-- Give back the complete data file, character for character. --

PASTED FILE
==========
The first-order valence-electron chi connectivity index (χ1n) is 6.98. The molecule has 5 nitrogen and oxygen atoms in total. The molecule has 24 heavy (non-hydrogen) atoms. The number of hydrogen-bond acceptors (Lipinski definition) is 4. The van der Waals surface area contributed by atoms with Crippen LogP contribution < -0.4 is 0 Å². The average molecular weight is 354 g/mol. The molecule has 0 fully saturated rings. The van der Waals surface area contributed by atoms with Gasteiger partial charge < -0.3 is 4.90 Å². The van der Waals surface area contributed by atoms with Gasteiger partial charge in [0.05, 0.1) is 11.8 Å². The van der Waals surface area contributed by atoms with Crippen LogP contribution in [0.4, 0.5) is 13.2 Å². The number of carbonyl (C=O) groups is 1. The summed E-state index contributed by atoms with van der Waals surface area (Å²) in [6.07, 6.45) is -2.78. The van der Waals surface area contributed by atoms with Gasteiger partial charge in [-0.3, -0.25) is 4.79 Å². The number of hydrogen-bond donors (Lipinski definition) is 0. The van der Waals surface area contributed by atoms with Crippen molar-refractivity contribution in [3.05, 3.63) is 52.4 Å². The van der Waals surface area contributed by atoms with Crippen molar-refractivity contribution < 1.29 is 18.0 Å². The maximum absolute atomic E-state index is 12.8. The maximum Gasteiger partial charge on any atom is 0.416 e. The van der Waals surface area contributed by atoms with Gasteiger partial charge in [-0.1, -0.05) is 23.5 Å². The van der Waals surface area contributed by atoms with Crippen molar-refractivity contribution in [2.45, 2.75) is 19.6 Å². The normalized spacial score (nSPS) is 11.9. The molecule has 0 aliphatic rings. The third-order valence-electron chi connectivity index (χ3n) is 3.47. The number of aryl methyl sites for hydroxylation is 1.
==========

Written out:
The first-order valence-electron chi connectivity index (χ1n) is 6.98. The molecule has 5 nitrogen and oxygen atoms in total. The molecule has 24 heavy (non-hydrogen) atoms. The number of hydrogen-bond acceptors (Lipinski definition) is 4. The van der Waals surface area contributed by atoms with Crippen LogP contribution < -0.4 is 0 Å². The average molecular weight is 354 g/mol. The molecule has 0 fully saturated rings. The van der Waals surface area contributed by atoms with Gasteiger partial charge < -0.3 is 4.90 Å². The van der Waals surface area contributed by atoms with Gasteiger partial charge in [0.05, 0.1) is 11.8 Å². The van der Waals surface area contributed by atoms with Crippen LogP contribution in [0.4, 0.5) is 13.2 Å². The number of carbonyl (C=O) groups is 1. The summed E-state index contributed by atoms with van der Waals surface area (Å²) in [6.07, 6.45) is -2.78. The van der Waals surface area contributed by atoms with Gasteiger partial charge in [-0.3, -0.25) is 4.79 Å². The number of hydrogen-bond donors (Lipinski definition) is 0. The van der Waals surface area contributed by atoms with Crippen molar-refractivity contribution in [3.05, 3.63) is 52.4 Å². The van der Waals surface area contributed by atoms with Crippen molar-refractivity contribution < 1.29 is 18.0 Å². The maximum absolute atomic E-state index is 12.8. The maximum Gasteiger partial charge on any atom is 0.416 e. The van der Waals surface area contributed by atoms with Gasteiger partial charge in [-0.1, -0.05) is 23.5 Å². The van der Waals surface area contributed by atoms with Crippen molar-refractivity contribution in [2.45, 2.75) is 19.6 Å². The normalized spacial score (nSPS) is 11.9. The molecule has 0 aliphatic rings. The third-order valence-electron chi connectivity index (χ3n) is 3.47. The number of aryl methyl sites for hydroxylation is 1.